Preface
The term "general" in our title requires some explanation; this is not a general
text in the usual senses of the word. We mean that, by and large, our development
is part of abstract finite group theory rather than the theory of 3C-groups; that is,
our theorems are about all finite groups (or all finite simple groups) rather than
specific simple groups, and our proofs are by general arguments rather than by case-
by-case analysis of possible composition factors. In fact, however, this statement
cannot quite be made categorically, and we discuss in the introductory sections how
X-groups impinge on our exposition.
Since our overriding purpose is to lay the groundwork for the forthcoming
analysis of finite simple groups, our choice of topics and theorems has been entirely
dictated by what we shall need in future chapters. One consequence of this is that
certain subtheories such as representation theory, permutation groups, p-groups
and solvable groups, to name four are treated either very briefly or from a narrow
perspective. Another is that we make room for some quite specialized topics which
will be necessary. On the other hand, our organization focuses attention on topics
of importance for the analysis of simple groups.
We have chosen as the most natural starting place the theory of components,
layers and the generalized Fitting subgroup, a subject largely developed since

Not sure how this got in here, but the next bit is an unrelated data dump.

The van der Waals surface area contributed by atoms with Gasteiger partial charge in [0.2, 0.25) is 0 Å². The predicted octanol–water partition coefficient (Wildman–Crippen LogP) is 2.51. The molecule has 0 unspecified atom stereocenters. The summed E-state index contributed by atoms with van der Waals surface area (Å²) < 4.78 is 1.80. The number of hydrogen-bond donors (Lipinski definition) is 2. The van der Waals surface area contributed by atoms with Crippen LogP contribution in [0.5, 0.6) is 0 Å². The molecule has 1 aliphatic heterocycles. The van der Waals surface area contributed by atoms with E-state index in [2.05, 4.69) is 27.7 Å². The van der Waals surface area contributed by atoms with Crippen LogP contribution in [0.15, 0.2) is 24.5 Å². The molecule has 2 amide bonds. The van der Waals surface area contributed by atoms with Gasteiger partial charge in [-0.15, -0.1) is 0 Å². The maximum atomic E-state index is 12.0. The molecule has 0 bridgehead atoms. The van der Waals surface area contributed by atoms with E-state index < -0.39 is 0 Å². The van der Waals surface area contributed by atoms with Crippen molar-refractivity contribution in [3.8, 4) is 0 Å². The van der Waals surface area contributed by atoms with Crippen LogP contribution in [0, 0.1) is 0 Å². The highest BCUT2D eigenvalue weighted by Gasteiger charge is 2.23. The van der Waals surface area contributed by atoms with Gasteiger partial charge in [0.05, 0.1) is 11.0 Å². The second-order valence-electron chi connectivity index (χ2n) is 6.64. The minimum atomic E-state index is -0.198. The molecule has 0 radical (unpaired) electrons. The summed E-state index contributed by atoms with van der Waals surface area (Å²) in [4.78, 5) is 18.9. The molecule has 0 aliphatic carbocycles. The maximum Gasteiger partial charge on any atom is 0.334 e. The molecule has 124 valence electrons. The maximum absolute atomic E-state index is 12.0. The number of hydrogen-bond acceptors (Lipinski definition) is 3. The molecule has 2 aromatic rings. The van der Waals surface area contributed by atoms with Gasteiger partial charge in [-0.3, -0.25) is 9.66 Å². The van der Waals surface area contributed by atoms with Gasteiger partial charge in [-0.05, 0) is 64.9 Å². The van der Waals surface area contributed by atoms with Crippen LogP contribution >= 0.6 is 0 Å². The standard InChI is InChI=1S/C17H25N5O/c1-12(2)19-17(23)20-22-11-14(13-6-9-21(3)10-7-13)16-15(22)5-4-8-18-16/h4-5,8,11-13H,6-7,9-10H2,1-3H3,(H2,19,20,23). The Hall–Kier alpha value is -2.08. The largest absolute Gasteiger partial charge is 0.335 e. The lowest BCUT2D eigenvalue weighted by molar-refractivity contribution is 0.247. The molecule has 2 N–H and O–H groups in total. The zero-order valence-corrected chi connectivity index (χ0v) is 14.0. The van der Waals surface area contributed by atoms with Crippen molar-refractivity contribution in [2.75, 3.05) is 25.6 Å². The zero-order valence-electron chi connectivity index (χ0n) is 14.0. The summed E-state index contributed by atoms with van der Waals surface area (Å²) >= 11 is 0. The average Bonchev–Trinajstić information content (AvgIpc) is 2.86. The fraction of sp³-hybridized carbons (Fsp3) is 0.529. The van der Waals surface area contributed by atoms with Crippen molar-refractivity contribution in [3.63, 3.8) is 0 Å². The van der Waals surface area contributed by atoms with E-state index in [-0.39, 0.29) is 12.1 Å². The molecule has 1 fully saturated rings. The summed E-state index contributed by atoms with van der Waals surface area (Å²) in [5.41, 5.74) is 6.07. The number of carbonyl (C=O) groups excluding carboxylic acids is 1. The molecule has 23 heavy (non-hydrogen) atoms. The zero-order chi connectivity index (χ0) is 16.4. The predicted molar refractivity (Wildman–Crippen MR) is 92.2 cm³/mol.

Gorenstein's basic text of 1968 and central to today's outlook on the structure
of finite groups. This has the effect of plunging the reader abruptly into some of
the most important but possibly unfamiliar material in the book. Those readers
wishing to begin with a review of more familiar topics might choose to read Sections
9 through 12 before embarking on Section B.
Although the book is definitely not self-contained, relying for proofs on the
standard texts as well as a few further Background References, our intention has
been to give readable treatments of the various topics, with references for proofs
freely made to the supporting texts.
We remain grateful to all the people whose help we acknowledged in the first
book in this series; again we extend our thanks. In addition we thank Bil Gonzalez
and Christine Sylanov for their assistance with word-processing, and Sergei Gelfand
for his sound advice. Most importantly, we offer a thought of gratitude to the
memory of the brilliant and inimitable Danny Gorenstein.
July, 1995
RICHARD LYONS
DEPARTMENT OF MATHEMATICS, RUTGERS UNIVERSITY, NE W BRUNSWICK,
NE W JERSEY
08903
RONALD SOLOMON
DEPARTMENT OF MATHEMATICS, T H E OHIO STATE UNIVERSITY, COLUM-
BUS, OHIO 43210
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